The Forum at the Harvard School of Public Health hosted a panel discussion about the fight against malaria and other mosquito-borne illnesses on Wednesday.
Titled “Thwarting killer mosquitoes: The state-of the-art fight against malaria and west Nile virus,” the panel focused on why malaria is so hard to fight, challenges posed by resistance to anti-malarial drugs, the latest tools in mosquito control, and why it is important to sustain efforts to fight the disease even after malaria cases decrease.
The panel also discussed controversies about genetically modified mosquitoes, pesticides, and counterfeit anti-malarial drugs.
Panelists included Dyann Wirth, chair of the department of immunology and infectious diseases at the Harvard School of Public Health; Regina Rabinovitch, ExxonMobil malaria scholar in residence at the Harvard School of Public Health; and Alan Court, senior advisor to the United Nations’ secretary general’s special envoy for malaria.
3.3 billion people live in areas that are at risk of malaria, according to the CDC, and the World Health Organization estimates that in 2010 malaria caused 660,000 deaths. Malaria is also one of the five leading causes of death for children under five years old, according to a 2012 UNICEF report. 91 percent of deaths caused by malaria in 2010 were in Africa.
Panelist Regina Rabinovitch said she was optimistic about the fight against malaria.
"I definitely see the glass as half full," she said. "You actually have strategies that could be employed today in some areas, and those that may require new tools to be able to eliminate and ultimately eradicate the parasite."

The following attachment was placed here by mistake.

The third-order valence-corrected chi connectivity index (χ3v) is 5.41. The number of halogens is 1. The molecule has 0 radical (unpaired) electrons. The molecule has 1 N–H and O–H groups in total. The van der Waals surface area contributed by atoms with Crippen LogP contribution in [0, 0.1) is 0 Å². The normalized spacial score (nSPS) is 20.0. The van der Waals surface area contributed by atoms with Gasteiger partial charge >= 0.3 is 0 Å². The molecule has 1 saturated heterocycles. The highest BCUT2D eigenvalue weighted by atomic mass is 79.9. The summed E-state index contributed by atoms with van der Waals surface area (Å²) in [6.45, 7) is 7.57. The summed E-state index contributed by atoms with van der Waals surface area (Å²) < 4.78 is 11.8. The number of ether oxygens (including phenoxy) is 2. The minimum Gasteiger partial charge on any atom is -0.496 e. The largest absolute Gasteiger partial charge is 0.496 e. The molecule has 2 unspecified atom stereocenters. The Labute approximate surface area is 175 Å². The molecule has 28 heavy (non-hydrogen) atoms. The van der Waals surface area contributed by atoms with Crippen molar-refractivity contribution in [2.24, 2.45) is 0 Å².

But, she cautioned, achieving this goal will not be achieved in the short term. "I want to emphasize the longer term, because we need to be humble. This is not a five-year initiative," she said.
Alan Court said that there are also short term challenges to fighting malaria.
"The short term, is how do we protect people who are already protected, so that we don't see the resurgence, how do we get the funding up to the levels that's needed," he said. "And how can we encourage authorities everywhere ... that the more we deal with the disease now, the more the economy will benefit, both at the personal, community, and national levels. The more those countries will be able to cope with their own situations, and the better overall situation there will be."
The event was presented in collaboration with GlobalPost and moderated by Sam Loewenberg, GlobalPost Special Reports’ lead reporter on child health.
The event precedes a project that GlobalPost will launch later this year examining child health around the world.